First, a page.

Are we still paying the price of Baroness Thatcher's poorer decisions? I suspect we are. Take pensions, for example.
You could argue the current crisis goes back to the former Prime Minister's policy of taxing pension surpluses - remember them - for any fund over 105 per cent covered.
That, and companies awarding themselves generous pension holidays as a result, meant there was not enough back-up to cover the harder times.
What then about energy? Lady Thatcher privatised the state monopolies and opened up the sector to competition. In some ways that worked very successfully.
You could criticise it as something of a Boris Yeltsin-style giveaway of state assets which made a lot of undeserving people rich, but competition kept prices down to the benefit of everyone, particularly industry.
But what it didn't do was incentivise the sector to go out and find new and preferably clean sources of power.
It was the era of North Sea oil and gas and there was plenty of it.
Now our oil and gas has more or less run out, we are having to buy in foreign gas at exorbitant prices, everyone acknowledges there is a looming energy crisis.
But perhaps one of the Iron Lady's greatest legacies was the special relationship with the US. This was not new of course and dated from the Second World War but perhaps she took it to greater levels with her double act with President Ronald Reagan.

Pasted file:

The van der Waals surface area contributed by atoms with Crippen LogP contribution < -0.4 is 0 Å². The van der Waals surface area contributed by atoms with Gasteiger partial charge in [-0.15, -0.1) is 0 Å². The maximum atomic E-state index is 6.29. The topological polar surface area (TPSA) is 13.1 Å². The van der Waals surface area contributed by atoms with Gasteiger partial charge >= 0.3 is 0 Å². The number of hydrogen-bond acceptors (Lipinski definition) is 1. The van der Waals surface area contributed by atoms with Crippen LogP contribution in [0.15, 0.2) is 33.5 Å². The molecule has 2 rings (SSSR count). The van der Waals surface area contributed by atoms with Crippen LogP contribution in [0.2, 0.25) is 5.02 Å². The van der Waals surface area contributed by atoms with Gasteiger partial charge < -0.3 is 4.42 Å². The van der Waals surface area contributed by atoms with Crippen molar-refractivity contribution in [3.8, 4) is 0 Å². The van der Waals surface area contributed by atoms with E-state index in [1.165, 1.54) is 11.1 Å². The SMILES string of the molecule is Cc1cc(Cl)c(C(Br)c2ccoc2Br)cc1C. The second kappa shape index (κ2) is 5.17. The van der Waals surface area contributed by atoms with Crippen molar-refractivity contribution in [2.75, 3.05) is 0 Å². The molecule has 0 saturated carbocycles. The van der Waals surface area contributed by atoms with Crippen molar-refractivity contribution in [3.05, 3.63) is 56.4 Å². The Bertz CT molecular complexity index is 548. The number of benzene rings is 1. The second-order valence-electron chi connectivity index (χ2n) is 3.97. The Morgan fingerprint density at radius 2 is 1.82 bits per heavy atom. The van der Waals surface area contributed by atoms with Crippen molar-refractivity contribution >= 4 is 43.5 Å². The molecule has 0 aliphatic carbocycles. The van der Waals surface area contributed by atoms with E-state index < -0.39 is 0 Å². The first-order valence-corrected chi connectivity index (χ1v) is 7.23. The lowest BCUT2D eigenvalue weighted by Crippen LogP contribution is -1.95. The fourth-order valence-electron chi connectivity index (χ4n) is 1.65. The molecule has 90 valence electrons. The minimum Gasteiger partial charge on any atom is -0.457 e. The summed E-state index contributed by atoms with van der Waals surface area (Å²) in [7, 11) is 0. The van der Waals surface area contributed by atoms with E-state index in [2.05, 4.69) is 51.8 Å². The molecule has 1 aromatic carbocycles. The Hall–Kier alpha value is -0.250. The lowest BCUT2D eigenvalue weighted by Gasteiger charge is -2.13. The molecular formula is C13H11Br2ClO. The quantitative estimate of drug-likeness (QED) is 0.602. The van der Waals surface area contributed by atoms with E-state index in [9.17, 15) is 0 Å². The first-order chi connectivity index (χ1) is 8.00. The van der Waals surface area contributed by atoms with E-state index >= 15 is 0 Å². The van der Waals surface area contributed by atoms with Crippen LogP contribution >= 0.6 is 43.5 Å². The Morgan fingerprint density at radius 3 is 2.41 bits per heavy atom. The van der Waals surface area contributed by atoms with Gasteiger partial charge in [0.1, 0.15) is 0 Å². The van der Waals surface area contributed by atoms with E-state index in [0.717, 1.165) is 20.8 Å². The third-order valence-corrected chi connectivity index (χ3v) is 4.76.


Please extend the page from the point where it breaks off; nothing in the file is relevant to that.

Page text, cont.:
The special relationship has largely been on the basis of British subservience.
It started with Britain having to sign away important bases in return for a fleet of clapped out destroyers when we were fighting Hitler on our own.
OK, there was Marshall Aid to Europe, but the US stuffed us over Suez.
Yes, we did get nuclear capability from the US but we had to pay for it and Britain's contribution to the Bomb was significant.
Mrs Thatcher got her payoff in terms of missiles to fire at the Argentinians in the Falklands War.
But how much do we get out of the special relationship today? Not much thinks CBI director general Sir Digby Jones.
He is upset about the Joint Strike Fighter where RollsRoyce has been shafted over a planned new engine to compete with Pratt & Whitney, and he is not happy at the way fast track extradition rules designed for drug dealers and terrorists have been used in white collar crime cases which could see British businessmen locked up for months while awaiting trial.
And, anyway, says Sir Digby, America's era is over.
"If the 19th century belonged to Britain, and the 20th century to the US, the 21st century will be Asia."
With China and India on a massive economic expansion, and the Japanese gradually destroying the US car industry, he may just be right.
So does the special relationship matter?
It probably does but the jury is surely out on how special it is any more.
Whatever her weaknesses, Lady Thatcher will go down in history as a great Prime Minister, but her legacy is decidedly mixed.